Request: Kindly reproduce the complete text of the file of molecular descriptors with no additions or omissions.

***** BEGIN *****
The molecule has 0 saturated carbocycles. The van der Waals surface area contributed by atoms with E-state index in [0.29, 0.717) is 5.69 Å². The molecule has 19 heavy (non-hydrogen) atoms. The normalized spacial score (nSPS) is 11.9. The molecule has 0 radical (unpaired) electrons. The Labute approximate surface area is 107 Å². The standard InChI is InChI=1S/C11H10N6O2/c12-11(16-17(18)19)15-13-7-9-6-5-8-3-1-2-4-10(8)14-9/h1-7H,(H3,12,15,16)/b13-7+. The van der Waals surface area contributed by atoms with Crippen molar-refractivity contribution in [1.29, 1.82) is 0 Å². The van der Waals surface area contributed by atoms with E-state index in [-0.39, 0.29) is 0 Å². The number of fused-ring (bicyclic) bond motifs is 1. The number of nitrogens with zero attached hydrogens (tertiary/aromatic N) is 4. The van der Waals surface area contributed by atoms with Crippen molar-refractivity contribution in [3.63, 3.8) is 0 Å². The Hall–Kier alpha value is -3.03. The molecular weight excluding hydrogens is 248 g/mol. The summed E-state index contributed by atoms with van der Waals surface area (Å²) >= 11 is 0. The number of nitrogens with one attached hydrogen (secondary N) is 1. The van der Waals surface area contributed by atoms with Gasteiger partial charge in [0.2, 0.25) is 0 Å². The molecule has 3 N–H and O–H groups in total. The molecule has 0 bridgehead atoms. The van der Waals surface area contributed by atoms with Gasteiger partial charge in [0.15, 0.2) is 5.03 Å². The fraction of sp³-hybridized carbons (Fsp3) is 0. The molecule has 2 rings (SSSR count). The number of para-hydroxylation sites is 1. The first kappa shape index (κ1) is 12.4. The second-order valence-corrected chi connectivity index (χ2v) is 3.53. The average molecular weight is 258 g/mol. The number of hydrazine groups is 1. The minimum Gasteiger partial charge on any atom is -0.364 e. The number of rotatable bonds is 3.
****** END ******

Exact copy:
The molecule has 0 saturated carbocycles. The van der Waals surface area contributed by atoms with E-state index in [0.29, 0.717) is 5.69 Å². The molecule has 19 heavy (non-hydrogen) atoms. The normalized spacial score (nSPS) is 11.9. The molecule has 0 radical (unpaired) electrons. The Labute approximate surface area is 107 Å². The standard InChI is InChI=1S/C11H10N6O2/c12-11(16-17(18)19)15-13-7-9-6-5-8-3-1-2-4-10(8)14-9/h1-7H,(H3,12,15,16)/b13-7+. The van der Waals surface area contributed by atoms with Crippen molar-refractivity contribution in [1.29, 1.82) is 0 Å². The van der Waals surface area contributed by atoms with E-state index in [-0.39, 0.29) is 0 Å². The number of fused-ring (bicyclic) bond motifs is 1. The number of nitrogens with zero attached hydrogens (tertiary/aromatic N) is 4. The van der Waals surface area contributed by atoms with Crippen molar-refractivity contribution in [3.63, 3.8) is 0 Å². The Hall–Kier alpha value is -3.03. The molecular weight excluding hydrogens is 248 g/mol. The summed E-state index contributed by atoms with van der Waals surface area (Å²) >= 11 is 0. The number of nitrogens with one attached hydrogen (secondary N) is 1. The van der Waals surface area contributed by atoms with Gasteiger partial charge in [0.2, 0.25) is 0 Å². The molecule has 3 N–H and O–H groups in total. The molecule has 0 bridgehead atoms. The van der Waals surface area contributed by atoms with Gasteiger partial charge in [0.15, 0.2) is 5.03 Å². The fraction of sp³-hybridized carbons (Fsp3) is 0. The molecule has 2 rings (SSSR count). The number of para-hydroxylation sites is 1. The first kappa shape index (κ1) is 12.4. The second-order valence-corrected chi connectivity index (χ2v) is 3.53. The average molecular weight is 258 g/mol. The number of hydrazine groups is 1. The minimum Gasteiger partial charge on any atom is -0.364 e. The number of rotatable bonds is 3.